Plenty of aid required to help Balkan states improve their infrastructure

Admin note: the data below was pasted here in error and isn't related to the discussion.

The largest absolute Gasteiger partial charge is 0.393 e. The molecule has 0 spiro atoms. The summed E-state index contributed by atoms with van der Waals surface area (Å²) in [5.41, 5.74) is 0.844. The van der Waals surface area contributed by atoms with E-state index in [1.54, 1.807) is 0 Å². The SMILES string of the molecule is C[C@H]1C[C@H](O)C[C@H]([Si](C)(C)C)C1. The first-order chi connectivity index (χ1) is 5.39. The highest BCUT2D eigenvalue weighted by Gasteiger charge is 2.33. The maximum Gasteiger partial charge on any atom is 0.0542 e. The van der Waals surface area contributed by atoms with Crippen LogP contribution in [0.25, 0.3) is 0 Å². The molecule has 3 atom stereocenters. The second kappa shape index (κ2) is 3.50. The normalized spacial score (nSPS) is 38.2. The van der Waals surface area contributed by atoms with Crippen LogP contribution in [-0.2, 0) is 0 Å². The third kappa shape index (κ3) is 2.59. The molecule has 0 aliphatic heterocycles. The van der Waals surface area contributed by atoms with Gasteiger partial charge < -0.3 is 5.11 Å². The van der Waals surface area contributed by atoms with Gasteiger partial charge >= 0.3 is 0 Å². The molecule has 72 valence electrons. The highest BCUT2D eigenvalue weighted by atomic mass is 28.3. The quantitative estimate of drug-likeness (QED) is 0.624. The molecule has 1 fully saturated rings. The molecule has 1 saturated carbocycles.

Balkan countries are eager to be integrated into the European Union and leave their fractious past behind. With the exception of Greece, lucky enough to escape the embrace of communist totalitarianism and an EU member since 1981, all other Balkan countries emerged from behind the Iron Curtain only to experience either economic disintegration or violent strife, or both. Only Slovenia is about to join the EU next year; the others will have to wait until 2007, or beyond. In the sessions of the opening day of the South-East Europe Meeting, organized by the Geneva-based World Economic Forum, one theme was prevalent: the EU must not neglect the Balkans. «The cost to Europe of an ever-lagging, unstable Balkans is far too great,» said Kori Udovicki, Serbia’s Minister of Energy and Mining, adding that withholding aid under the pretext that it would be too expensive was simply not an option. Corruption, a vast gray economy and, occasionally, violence, are some of the woes besetting Balkan states. They will take time to eradicate. What is urgent, from the point of view of financing, is to help them improve their neglected infrastructure, be it in telecommunications, transport, electric power or drinking water. Roland Falb, a consultant and moderator in one of yesterday’s panels summed up the dire state of infrastructure, by pointing out that a century ago, trains got from Vienna to Istanbul in 30 hours; now, they require 36 hours. Investing in infrastructure is a must in order to help Balkan countries’ income rise. «Each billion of euros invested in roads adds 2.4 billion euros to the country’s GDP,» said Gian Maria Gros-Pietro, chairman of Italy’s Autostrade SpA. But who will provide the funds? According to Gros-Pietro, «Public capital is needed to trigger a virtuous circle. Then the process will be self-sustaining, and profitable.» Richard Sklar, a former US envoy to Bosnia and ambassador to the UN, argued that the private sector is best equipped for infrastructure building but counseled that «if you want to create jobs, you must invite regional companies. In any case, US giant firms are now busy in Iraq, getting contracts in a very non-transparent way.»